It never fails though. Just as soon as you get rid of a short piece of 2X4 you end up needing it for a project. Then off to the lumberyard!
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Posted: 3/14/2009 6:25:58 AM EST
[Last Edit: 3/14/2009 6:27:00 AM EST by cosmos556]
Just go ahead and burn it all in your fireplace –– treated lumber be damned, they just want to take all the cheap firewood for themselves! Burn treated wood in your fireplace FTMFW!





OP, I'm joking. My dad never burned processed wood in his stove for 40 years and counting, he just took an axe and made his firewood smaller. Bonfires where there's no marshmallow roasting...
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Posted: 3/14/2009 6:26:18 AM EST
They burn hot real hot have been known to start chimney fires. This is what UL uses to get stoves and chimneys hot for testing.
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Posted: 3/14/2009 6:26:54 AM EST
Rule of thumb to follow is if you have lumber which you didn't saw yourself, assume that it has been treated with some type of chemical.
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Posted: 3/14/2009 6:30:58 AM EST
How about you sweep your fucking chimney and you won't need to worry about a chimney fire?

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Posted: 3/14/2009 6:35:02 AM EST
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Posted: 3/14/2009 6:57:59 AM EST
[Last Edit: 3/14/2009 6:58:52 AM EST by SnoopisTDI]
We always save little pieces of wood so we can throw them down in the creek and shoot them. It's fun to see chunks of 2x4 fly about 30ft over your head, which is already 15ft over the creek.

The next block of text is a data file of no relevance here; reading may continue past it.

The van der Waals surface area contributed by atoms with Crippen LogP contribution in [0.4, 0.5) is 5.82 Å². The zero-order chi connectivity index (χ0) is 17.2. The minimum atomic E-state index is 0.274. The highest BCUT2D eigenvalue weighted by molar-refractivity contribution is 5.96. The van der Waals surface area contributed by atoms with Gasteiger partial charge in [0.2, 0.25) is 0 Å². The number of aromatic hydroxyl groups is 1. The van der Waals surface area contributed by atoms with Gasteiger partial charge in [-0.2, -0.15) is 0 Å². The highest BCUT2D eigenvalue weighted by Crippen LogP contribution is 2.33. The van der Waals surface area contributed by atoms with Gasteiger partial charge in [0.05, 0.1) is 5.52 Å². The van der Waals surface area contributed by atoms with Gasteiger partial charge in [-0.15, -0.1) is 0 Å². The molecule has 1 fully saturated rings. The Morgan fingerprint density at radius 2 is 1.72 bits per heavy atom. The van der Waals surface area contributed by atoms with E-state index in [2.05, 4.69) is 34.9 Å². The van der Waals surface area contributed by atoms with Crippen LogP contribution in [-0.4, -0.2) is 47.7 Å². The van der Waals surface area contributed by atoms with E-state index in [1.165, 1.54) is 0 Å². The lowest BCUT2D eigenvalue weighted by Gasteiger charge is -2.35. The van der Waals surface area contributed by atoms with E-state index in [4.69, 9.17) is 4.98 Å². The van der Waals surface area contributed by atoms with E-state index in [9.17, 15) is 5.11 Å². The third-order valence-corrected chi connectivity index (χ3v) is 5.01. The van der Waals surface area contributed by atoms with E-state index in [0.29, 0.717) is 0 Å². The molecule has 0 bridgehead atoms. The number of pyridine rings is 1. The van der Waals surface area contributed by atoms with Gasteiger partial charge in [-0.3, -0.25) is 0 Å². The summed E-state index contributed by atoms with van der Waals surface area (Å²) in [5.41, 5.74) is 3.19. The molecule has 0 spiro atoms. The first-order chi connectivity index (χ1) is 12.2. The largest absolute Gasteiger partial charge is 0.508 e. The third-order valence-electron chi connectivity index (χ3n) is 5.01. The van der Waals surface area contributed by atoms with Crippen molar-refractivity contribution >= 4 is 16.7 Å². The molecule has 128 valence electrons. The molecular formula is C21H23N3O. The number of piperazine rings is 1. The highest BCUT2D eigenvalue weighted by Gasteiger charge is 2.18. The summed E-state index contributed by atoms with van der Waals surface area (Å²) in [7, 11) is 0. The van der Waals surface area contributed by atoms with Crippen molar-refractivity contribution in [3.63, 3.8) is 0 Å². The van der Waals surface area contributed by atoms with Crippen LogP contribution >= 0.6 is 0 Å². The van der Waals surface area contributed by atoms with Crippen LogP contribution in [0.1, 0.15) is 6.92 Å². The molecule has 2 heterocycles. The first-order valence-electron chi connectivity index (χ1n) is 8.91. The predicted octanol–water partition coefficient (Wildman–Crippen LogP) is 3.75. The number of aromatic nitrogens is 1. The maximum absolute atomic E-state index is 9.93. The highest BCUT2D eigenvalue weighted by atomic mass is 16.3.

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Posted: 3/14/2009 6:59:57 AM EST
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Posted: 3/14/2009 7:10:32 AM EST
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Posted: 3/14/2009 7:17:18 AM EST
Millions of truckloads of "lumber" have been used for fuel in the last 100 years. The mills call then "planer ends". So does everyone who ever burned wood for heat. If it's not pressure treated, you are good to go. Yes pine can be pitchy and burn hot and fast. No, it won't cause a problem with a properly built and mainntained flue/chimney if you use common sense.
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Posted: 3/14/2009 7:24:59 AM EST
Originally Posted By callgood:
Split it into slivers and it's pretty good kindling.


This....or what I do is cut it into about 1' sections and use a few to get the fire started.
They make great kindling...but once the fire is going I usually stick with aged hardwood.

Alternatively, if you camp, throw a bunch in the back of the truck before the next trip...make life simple at the campground.
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Posted: 3/14/2009 7:26:14 AM EST
Originally Posted By callgood:
Split it into slivers and it's pretty good kindling.


this
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Posted: 3/14/2009 7:34:08 AM EST
Originally Posted By VTHOKIESHOOTER:
NEVER EVER BURN ANY PINE OR PROCESSED LUMBER IN YOUR STOVE OR FIREPLACE!


Even though the lumber hasn't been pressure treated, it still may have been dipped into chemicals to prevent temporary mildew/staining. That stuff is baaaaaaaaaaaaaad. The resins, like Zhukov said are very flammable and could cause a chimney fire. Think of it this way would you start a fire in your fireplace with wood that has been soaked in gasoline?


psshhh, why not. My grandpa would burn green wood sometimes if he had nothing else. However, he had kerosene on his side. I remember one Christmas when he came tromping thru the living room with a five gallon bucket that had 3 big pieces of wood sticking out of it, yeah, they were soaking in kerosene. He would throw that sucker on the fire an WOOOSH. It was alsmot comical how mom and my aunt would take cover. I'm lucky to be alive, I'm most sure of it.
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Posted: 3/14/2009 7:36:34 AM EST
Just last weekend we had a neighbor set their house on fire by burning scrap lumber from the construction site next door. Neighbor went out and picked up a bunch of scrap 2x4's and such and packed the fireplace of their new house, the fire burned WAY too hot and fast ended up melting all the siding off the chimney side and caught roof on fire.